Trump's transitional team released its own read-out of the conversation, saying the talk was "productive" and that the president-elect looked forward to working with Sharif.
The Pakistani government press office later released a second version of the conversation between the two men. It was more toned down than the first, but still mentioned that "Pakistan is a fantastic country of fantastic people."
ARI SHAPIRO, HOST:
Part of every president-elect's agenda is taking calls from foreign leaders. Those official conversations tend to be pretty dry - all careful talk about looking forward to working together. That was not how it played out on Wednesday when President-elect Donald Trump got a call from Pakistan's prime minister. NPR's Jackie Northam reports.
JACKIE NORTHAM, BYLINE: President-elect Trump has never been to Pakistan or met its prime minister, Nawaz Sharif, but he thinks the Pakistani leader has a very good reputation, is a terrific guy and doing amazing work. That's according to a readout of their conversation that was released by the Pakistani government's press office - two paragraphs of Trump gushing about Pakistan, saying he'd love to visit the fantastic country of fantastic people.
MICHAEL KUGELMAN: I was completely surprised.
NORTHAM: Michael Kugelman is a South Asia associate at the Wilson Center. He says it's not a verbatim transcript, but it has the ring of truth.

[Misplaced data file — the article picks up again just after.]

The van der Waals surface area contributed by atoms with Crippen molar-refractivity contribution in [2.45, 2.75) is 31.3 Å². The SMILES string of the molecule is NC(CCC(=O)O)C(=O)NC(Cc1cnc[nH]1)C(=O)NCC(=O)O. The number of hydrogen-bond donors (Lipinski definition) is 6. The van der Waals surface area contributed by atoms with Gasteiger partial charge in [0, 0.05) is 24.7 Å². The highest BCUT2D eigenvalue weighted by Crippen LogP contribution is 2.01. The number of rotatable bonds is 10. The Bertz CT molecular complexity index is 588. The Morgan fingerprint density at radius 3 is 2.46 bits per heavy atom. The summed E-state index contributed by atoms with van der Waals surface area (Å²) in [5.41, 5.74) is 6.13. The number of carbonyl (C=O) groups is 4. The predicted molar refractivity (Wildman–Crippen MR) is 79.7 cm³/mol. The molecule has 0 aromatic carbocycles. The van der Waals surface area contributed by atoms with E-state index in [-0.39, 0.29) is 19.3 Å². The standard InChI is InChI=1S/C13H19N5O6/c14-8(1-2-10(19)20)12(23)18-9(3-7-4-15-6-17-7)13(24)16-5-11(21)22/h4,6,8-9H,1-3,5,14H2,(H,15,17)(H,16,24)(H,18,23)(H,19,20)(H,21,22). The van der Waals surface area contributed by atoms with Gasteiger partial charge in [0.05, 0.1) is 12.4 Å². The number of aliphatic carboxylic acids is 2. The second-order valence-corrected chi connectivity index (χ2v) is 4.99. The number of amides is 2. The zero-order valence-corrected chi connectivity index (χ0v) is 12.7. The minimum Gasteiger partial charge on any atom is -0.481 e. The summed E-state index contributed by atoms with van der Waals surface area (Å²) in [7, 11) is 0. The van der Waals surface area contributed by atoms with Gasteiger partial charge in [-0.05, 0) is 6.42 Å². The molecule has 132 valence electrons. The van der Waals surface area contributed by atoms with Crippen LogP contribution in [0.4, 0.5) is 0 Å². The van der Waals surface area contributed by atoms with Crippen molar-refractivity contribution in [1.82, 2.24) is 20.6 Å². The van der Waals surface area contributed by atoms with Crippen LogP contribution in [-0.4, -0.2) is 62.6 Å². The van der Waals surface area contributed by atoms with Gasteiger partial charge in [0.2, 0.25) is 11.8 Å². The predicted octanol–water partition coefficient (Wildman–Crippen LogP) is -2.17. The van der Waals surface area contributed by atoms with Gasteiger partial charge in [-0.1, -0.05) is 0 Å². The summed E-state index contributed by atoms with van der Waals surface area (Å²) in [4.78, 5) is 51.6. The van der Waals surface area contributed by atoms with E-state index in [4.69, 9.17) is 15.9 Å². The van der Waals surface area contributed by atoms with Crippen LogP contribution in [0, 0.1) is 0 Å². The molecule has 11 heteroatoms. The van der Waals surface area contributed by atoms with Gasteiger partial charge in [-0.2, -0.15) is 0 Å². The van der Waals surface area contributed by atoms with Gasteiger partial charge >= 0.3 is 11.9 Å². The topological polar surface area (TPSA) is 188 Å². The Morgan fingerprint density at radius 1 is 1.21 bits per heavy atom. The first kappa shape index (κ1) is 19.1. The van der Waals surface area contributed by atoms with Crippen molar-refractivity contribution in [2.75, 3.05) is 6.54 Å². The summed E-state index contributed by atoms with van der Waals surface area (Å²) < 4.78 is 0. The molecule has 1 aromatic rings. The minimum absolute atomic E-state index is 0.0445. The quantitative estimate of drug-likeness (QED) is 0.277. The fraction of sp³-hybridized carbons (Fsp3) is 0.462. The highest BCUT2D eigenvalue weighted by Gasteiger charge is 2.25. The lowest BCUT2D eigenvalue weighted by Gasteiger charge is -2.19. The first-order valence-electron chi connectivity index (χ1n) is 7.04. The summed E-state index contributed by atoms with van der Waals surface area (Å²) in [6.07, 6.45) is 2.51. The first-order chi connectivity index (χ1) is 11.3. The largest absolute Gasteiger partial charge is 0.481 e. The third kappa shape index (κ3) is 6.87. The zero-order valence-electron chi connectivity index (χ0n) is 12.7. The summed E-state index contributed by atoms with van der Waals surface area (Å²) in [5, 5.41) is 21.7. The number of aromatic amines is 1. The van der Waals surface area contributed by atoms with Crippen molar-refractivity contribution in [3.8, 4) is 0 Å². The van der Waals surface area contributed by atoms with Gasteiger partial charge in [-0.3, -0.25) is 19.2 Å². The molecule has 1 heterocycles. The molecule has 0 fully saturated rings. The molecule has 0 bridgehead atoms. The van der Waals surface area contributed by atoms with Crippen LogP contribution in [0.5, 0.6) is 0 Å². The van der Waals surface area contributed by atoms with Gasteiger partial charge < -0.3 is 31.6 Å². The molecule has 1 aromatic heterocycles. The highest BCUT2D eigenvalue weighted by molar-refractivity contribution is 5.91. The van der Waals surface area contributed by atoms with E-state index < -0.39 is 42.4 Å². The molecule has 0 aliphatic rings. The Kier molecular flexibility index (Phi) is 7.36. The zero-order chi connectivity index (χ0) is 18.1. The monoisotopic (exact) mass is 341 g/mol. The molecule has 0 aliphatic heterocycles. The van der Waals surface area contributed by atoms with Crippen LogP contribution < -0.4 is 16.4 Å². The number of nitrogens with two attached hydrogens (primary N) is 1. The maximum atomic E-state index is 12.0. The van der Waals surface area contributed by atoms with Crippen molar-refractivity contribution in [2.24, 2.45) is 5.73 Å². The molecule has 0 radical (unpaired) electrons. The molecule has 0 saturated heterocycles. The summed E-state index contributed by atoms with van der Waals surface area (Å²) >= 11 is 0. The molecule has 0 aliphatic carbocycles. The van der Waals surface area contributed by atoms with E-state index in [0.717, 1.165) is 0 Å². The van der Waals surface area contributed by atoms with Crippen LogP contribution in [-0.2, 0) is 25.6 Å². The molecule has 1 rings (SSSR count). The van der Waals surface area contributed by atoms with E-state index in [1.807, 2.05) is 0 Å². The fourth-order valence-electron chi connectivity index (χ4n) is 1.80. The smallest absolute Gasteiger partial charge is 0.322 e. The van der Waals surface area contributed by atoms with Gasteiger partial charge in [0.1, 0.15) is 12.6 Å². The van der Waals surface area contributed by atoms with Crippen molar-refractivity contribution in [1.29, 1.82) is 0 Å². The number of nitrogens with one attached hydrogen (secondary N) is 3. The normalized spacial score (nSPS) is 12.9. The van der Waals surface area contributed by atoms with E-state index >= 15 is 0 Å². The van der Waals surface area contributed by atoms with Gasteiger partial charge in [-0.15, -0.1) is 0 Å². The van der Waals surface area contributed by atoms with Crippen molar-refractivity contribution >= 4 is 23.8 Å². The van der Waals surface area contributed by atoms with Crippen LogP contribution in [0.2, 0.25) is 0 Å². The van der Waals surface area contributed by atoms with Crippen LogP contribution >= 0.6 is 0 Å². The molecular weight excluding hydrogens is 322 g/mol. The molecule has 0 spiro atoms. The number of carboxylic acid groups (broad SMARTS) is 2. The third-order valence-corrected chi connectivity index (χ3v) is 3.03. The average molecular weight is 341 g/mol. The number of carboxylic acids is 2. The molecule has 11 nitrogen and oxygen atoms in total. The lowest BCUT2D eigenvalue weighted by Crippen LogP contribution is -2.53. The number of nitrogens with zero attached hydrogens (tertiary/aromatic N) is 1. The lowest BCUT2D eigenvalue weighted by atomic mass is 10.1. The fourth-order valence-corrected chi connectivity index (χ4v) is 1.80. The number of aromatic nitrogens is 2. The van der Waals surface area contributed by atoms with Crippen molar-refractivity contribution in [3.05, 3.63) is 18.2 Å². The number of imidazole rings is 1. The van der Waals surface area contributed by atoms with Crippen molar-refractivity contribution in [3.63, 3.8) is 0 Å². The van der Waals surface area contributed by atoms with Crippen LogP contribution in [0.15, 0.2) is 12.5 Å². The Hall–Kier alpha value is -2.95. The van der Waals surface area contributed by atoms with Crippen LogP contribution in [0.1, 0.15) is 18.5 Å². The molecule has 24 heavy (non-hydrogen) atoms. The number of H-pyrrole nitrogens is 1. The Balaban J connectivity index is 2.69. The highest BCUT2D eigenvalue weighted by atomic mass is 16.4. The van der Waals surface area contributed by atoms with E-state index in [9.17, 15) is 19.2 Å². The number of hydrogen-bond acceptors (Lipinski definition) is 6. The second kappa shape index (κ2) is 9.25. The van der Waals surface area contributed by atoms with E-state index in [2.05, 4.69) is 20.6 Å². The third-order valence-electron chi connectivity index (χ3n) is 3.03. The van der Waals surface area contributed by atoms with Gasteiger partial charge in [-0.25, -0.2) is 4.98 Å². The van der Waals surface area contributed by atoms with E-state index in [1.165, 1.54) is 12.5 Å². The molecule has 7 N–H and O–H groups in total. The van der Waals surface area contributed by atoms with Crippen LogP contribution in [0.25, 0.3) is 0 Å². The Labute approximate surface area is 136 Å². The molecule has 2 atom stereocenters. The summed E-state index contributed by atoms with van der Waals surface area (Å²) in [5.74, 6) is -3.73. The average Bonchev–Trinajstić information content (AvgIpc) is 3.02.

KUGELMAN: The tone of the conversation and even some of the words that were used were the type of language that Donald Trump would use.
NORTHAM: Dan Markey with Johns Hopkins School of Advanced International Studies says it's remarkable Trump would be so effusive given the troubled relationship between the U.S. and Pakistan and Trump's own critical statements about the country.
DAN MARKEY: Calling into question what kind of an ally Pakistan has been, the war on terrorism, the hiding of Osama bin Laden in Pakistan - criticizing them for that, suggesting that Pakistan's no kind of friend to the United States.
NORTHAM: According to the Pakistani readout, Trump also offered to help with any outstanding problems. Markey says that could mean Kashmir, a territory claimed by both Pakistan and its archrival, India. Markey says New Delhi is likely concerned about Trump's conversation with Sharif.
MARKEY: When loose comments about helping Pakistan with whatever it needs are made, Indians can't help but wonder how the Pakistanis will try to use that to their advantage.
NORTHAM: The Wilson Center's Kugelman says this shows it's hard to know what to expect from Trump, especially when it comes to foreign policy.
KUGELMAN: Here we are expecting Trump would be in no hurry to reach out to Pakistan, and then he happily accepts a call from its prime minister and says incredibly nice thing. So who knows what's in store (laughter)?
NORTHAM: Trump's transition team released its own readout of the conversation. It was much more toned down and, well, presidential. Jackie Northam, NPR News. Transcript provided by NPR, Copyright NPR.